Category Archives: Practical Information

Update from France on the 29th of May, 2020

Dear Provence Living followers, thank you for tuning in!

It’s been a couple of weeks since France came out of official “lockdown” but life is not yet back to normal. The restaurants, bars, and cafés are still closed and since travel to and from overseas is still not allowed for vacationing there are almost no tourists here in Cotignac.

The weather at this time of year is simply perfect. The days’ temperatures range from between 18 and 26 degrees centigrade and skies are almost blindingly bright with crystal clear air and cobalt blue skies. It rains at times too, but never for long and contributing to much growth and shades of rich green in Provence.

Since for the moment everyone is allowed to drive up to a radius of 100 km from home, I drove over to the Hyper U in Les Arcs, to shop and see what that was like earlier this week. There were not many people there at the usually very busy “centre commerciale.” The restaurants were open only for take out so all their chairs were stacked on top of the tables. The restrooms that are usually a bit grungy and never have enough soap in the dispensers had completely transformed into the cleanest, fresh-smelling lavatories stocked to the brim with soap, what a lovely surprise!

Since starting to sew masks by hand on a daily basis I had run out of used elastic for them (made from recycled kids’ cotton dresses and other bits around my house) so I thought I’d check at the Hyper U after being unsuccessful at closer-to-home shops. I was disappointed to see that they, too, had been sold out. In fact even on-line there is almost nothing available that could be shipped out within the next month. And everything needed to sew seems to have gone up at least five-fold in price, it’s depressing. So I have been making ties out of material and even finding little plastic length adjusters that I thought previously were useless, now working out well as comfortable-around-the-ears-bits. I’m very much enjoying the relaxing and therapeutic work of sewing by hand and use only 100 per cent cotton and silk (from dresses I never wore). I want to make sure the masks are comfortable, washable, and tasteful/classy rather than something that looks like it belongs in hospital or circus act. I get so many advertisements on facebook that show some really ugly masks that look cheap but cost a bundle! I will carry on making them as 1) I really enjoy it and 2) I know this trend is going to last until at least a vaccine for coronavirus has been carried out to the masses – which can be up to 5 years from now, even though one may be available in the next year to year and a half. I read that dministering vaccines for Smallpox took five years so I think my prediction is realistic.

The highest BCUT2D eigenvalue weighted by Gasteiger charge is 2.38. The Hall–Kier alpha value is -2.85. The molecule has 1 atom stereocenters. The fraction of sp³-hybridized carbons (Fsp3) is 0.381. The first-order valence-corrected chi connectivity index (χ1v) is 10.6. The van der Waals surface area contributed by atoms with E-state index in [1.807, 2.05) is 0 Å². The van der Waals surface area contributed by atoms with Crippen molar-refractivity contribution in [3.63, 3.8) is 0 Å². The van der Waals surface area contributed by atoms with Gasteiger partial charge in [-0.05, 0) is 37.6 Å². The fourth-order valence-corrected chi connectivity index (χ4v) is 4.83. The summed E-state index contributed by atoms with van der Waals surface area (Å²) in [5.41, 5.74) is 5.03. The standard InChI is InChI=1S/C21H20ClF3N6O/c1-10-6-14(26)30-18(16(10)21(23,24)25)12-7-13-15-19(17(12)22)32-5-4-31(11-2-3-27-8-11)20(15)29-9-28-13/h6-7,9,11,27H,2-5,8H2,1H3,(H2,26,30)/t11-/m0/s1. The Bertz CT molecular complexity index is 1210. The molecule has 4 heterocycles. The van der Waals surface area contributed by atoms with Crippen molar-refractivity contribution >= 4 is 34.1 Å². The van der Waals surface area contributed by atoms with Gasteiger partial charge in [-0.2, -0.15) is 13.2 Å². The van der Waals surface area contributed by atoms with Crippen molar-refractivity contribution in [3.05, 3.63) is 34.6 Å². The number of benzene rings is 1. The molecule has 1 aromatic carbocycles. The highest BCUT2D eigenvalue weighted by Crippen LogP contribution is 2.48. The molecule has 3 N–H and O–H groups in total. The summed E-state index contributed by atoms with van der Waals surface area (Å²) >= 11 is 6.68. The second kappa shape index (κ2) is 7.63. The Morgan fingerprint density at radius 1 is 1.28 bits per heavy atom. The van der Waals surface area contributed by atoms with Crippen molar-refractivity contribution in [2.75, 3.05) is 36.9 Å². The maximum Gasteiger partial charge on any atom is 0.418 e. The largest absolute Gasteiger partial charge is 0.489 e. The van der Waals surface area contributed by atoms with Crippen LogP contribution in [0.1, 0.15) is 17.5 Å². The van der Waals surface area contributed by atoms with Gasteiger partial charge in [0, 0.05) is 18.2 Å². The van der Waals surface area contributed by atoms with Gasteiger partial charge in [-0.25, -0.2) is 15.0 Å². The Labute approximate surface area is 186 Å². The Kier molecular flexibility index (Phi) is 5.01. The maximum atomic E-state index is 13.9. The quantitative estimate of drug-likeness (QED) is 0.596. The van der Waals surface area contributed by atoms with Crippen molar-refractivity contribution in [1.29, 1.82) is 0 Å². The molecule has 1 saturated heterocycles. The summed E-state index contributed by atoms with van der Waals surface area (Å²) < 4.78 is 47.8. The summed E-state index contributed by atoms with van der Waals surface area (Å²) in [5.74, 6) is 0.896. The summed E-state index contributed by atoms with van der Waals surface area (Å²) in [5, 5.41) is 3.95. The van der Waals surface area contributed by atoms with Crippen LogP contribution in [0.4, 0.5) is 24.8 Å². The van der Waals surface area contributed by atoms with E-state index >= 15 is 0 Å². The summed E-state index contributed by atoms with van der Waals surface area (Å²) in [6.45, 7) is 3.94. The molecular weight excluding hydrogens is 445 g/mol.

When I see the likes of the American president refusing to wear a mask it makes me want to wear one even more.

Incidentally I recently took part in an official event in Cotignac where the public was not invited because of the coronavirus situation and the new but temporary laws forbidding large gatherings. It was the confirmation ceremony of the new village Council. The team that ran for election with mayor Jean Pierre Véran had no competition since there wasn’t anyone running against them this time. They were therefore confirmed alongside members of the previous council (including myself) and images were fed live on Facebook on the evening of the 24th of May 2020. The mayor was kind in expressing his appreciation of his previous team and also expressed his thanks for each councillor’s contribution to the village. He mentioned that I had delivered excellent service to the members of our foreign residents and worked hard to edit and layout end-of-year village magazines (called the bulletins municipales), and that was short but very nice. However, he failed to mention that I had been their unofficial photographer for practicallly every function as well as the one responsible for almost daily communication to the public on facebook and website for the mairie. After working tirelessly for six years I admit I felt a little short-changed by the lack of acknowledgement but then isn’t life so often about wanting to be acknowledged when working hard? I consoled and reminded myself that what is important is knowing that I accomplished those things that helped to keep people informed, that they looked good in photos that then made the magazines look more professional and Cotignac even more attractive. I am not a professional photographer which helped them (and the taxpayers) save money in areas of communication and image marketing. I hope I served them well and paved the way for the next team to pick up, more easily, where we left off. For me, it’s actually enough to know I did my best, and I did, darnit! The evening ended with champagne and pizza, followed by some patisserie from Lou Gourmandises (the bakery on the place de la mairie), which were divine.